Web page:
1. He appeared in Casanova, which was exec produced by Russell T Davies, who is the exec producer of Doctor Who. He replaced Christopher Eccleston, who appeared in Davies’ Second Coming for ITV1.
  2. Tennant says “I did a show that he’d written, called Casanova, at the end of last year, so I knew him through that. And, I guess, unbeknownst to me, that was my audition. So it just came up after that, I guess, when they knew that Chris Eccleston was moving on. They just came to me and asked me to do it.”
  3. He’s been up to his neck in Doctor Who work for years, through the Big Finish audio plays. Russell T Davies is a big fan of these, using their writers in his own show and mentioning them in his own stories and articles from time to time.

Anyway, my point isn’t that this is necessarily a bad thing, only that this is how the industry works.

PS David Tennant’s been a Doctor Who fan from way back. Despite his playing it down somewhat in this interview (search for ‘Doctor Who’), I hear from sources that he’s able to list every single Doctor Who story in order. Not too difficult for a Doctor Who fan: I’ve met many who can do this quite easily, although I never hung around long enough to hear the full 27 seasons’ worth. However, the earliest stories only had episode titles on screen, not story names. Given that ‘The Dalek Masterplan’, for example, had 12 episodes, each with its own title, you’ll immediately spot that that’s a whole lot more learning and obsession to deal with. Tennant can apparently list even these episodes in order, which I’ve never seen anyone do. I think I’d be frightened.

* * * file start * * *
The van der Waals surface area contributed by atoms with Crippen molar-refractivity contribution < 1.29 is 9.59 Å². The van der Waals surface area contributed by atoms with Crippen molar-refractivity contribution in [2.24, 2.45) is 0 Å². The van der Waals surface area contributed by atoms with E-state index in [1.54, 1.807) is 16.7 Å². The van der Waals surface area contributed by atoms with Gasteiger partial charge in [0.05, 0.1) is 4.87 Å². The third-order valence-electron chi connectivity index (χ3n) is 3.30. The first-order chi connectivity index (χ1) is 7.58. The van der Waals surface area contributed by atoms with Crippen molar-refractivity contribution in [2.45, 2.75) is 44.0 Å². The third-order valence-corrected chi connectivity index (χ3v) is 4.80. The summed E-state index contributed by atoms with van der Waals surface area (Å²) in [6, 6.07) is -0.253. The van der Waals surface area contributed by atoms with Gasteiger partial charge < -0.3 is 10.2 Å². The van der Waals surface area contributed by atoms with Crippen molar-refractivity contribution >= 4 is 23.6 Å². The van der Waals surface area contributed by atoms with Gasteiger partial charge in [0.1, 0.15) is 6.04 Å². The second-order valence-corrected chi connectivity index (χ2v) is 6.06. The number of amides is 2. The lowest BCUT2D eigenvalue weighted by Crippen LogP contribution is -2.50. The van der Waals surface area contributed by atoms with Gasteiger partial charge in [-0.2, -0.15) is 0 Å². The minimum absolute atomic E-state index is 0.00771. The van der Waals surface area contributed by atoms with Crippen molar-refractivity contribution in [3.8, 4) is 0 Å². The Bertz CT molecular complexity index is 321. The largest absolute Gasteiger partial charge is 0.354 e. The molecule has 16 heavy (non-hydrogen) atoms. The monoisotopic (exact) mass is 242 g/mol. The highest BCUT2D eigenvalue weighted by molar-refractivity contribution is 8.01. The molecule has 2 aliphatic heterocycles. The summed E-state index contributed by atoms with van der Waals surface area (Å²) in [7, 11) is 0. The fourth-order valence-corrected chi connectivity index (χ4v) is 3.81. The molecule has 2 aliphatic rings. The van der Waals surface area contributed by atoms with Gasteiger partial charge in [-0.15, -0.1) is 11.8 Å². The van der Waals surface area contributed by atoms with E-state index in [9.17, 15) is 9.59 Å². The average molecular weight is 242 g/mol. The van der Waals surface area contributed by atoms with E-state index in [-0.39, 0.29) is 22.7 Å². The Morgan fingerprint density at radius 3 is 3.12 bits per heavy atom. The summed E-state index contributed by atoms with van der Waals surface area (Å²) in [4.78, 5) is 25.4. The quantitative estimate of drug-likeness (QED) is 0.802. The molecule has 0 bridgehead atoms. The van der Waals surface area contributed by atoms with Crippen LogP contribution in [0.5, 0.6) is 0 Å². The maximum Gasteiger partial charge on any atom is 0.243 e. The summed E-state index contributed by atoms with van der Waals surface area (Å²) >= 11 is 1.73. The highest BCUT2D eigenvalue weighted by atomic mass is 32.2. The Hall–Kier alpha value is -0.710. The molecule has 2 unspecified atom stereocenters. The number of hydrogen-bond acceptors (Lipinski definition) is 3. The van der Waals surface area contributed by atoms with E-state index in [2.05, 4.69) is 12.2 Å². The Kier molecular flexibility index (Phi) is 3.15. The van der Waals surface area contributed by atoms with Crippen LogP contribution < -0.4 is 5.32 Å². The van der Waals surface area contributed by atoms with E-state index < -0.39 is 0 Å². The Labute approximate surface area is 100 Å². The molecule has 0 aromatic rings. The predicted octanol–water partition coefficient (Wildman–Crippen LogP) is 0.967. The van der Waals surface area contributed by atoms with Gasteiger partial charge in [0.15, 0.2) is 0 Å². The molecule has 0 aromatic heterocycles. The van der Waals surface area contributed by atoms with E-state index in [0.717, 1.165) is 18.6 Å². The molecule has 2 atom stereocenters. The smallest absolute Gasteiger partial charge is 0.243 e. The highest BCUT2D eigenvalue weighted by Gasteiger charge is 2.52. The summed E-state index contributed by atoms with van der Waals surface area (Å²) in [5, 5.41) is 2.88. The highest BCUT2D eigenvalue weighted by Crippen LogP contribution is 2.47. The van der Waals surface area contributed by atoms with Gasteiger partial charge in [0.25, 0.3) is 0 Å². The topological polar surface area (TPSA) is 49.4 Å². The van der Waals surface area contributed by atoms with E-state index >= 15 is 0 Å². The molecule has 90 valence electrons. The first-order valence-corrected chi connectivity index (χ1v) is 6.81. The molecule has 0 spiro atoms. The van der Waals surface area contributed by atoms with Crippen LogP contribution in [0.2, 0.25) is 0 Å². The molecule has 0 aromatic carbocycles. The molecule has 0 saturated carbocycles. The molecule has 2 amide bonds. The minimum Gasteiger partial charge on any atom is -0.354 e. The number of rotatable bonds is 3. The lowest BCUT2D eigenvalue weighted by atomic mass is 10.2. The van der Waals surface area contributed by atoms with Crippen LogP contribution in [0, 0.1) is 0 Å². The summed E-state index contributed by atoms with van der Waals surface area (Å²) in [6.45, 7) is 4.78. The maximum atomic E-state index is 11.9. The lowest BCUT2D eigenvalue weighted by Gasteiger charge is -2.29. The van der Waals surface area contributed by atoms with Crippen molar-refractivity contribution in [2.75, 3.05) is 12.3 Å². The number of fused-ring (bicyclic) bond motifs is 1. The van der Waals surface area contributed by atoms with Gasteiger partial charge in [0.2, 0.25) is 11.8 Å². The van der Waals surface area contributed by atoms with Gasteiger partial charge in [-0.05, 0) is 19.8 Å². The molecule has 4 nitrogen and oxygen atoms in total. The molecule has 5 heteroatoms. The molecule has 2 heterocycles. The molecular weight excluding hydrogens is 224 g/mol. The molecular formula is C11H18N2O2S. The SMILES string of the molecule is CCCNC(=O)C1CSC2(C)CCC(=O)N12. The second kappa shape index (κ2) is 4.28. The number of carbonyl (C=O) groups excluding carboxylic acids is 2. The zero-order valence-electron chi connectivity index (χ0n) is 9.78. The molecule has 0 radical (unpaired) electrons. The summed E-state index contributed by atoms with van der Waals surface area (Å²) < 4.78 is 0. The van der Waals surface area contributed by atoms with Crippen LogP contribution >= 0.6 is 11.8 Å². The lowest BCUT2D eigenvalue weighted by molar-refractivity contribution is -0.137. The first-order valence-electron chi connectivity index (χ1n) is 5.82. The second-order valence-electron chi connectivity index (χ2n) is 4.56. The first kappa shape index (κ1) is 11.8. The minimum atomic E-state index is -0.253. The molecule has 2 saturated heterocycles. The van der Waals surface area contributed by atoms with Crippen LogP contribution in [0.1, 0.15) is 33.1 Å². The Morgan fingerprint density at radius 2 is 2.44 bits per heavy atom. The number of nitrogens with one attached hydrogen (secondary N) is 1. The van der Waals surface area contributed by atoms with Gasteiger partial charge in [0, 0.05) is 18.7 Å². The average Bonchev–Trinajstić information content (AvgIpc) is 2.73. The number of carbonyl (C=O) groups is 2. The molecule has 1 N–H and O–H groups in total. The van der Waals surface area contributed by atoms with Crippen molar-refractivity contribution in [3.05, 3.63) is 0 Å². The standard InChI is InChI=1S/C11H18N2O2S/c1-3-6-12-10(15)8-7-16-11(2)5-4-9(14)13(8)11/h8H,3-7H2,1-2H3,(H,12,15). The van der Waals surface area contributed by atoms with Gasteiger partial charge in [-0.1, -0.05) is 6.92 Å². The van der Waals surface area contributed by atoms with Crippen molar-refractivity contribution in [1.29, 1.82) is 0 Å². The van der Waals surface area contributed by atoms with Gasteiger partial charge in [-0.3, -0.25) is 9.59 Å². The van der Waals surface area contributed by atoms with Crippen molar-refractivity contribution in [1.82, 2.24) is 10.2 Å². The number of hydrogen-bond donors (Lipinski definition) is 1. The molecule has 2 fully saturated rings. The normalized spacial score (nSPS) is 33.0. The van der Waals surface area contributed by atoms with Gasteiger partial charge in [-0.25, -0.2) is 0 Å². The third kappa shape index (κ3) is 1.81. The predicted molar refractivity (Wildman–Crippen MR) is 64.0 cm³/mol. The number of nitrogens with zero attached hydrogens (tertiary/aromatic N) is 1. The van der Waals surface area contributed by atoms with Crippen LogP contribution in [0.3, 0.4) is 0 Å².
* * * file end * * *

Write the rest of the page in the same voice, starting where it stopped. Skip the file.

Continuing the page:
Shock, horror! Producer gave friend part in Space Cadets. That never happens!

Private Eye landed in my post box today. As well as giving Space Cadets a well-deserved slating in ‘Eye TV’, the Eye hits out again the naff reality show on page nine in “How Reality TV Works”. It points out that that reality shows are pretty much recruiting actors now, rather than regular members of the public.

Unfortunately for regular readers of this blog, Charlie Skelton gets a slight kicking, too.

“While Ranie Daw and Steve Hester have some short film and theatre credits to their names, Charlie Skelton is best known as a comedy writer, co-author of a book with Victoria Coren, and, perhaps most importantly, to Space Cadets producer Ben Caudell as ‘my friend Charlie Skelton’.

”…which of the three ‘actors’ was picked to accompany the stooges? Unsurprisingly, Charlie Skelton – despite his complete lack of any acting skills having already led to several of the contestants announcing they thought he was a plant.“

This seems a tad unfair: anyone even vaguely conversant with the TV industry (and most media industries) knows it’s always been who you know, not what you do, that gets you the job in 75% of cases. Certainly, Charlie’s popularity with those few viewers Space Cadets actually had indicates he wasn’t such a bad choice, anyway.

And if we’re throwing stones, didn’t Ian Hislop get a job at the Eye essentially by hanging around Richard Ingrams until Ingrams relented and gave him the time of day?

Still, it was at least an interesting story.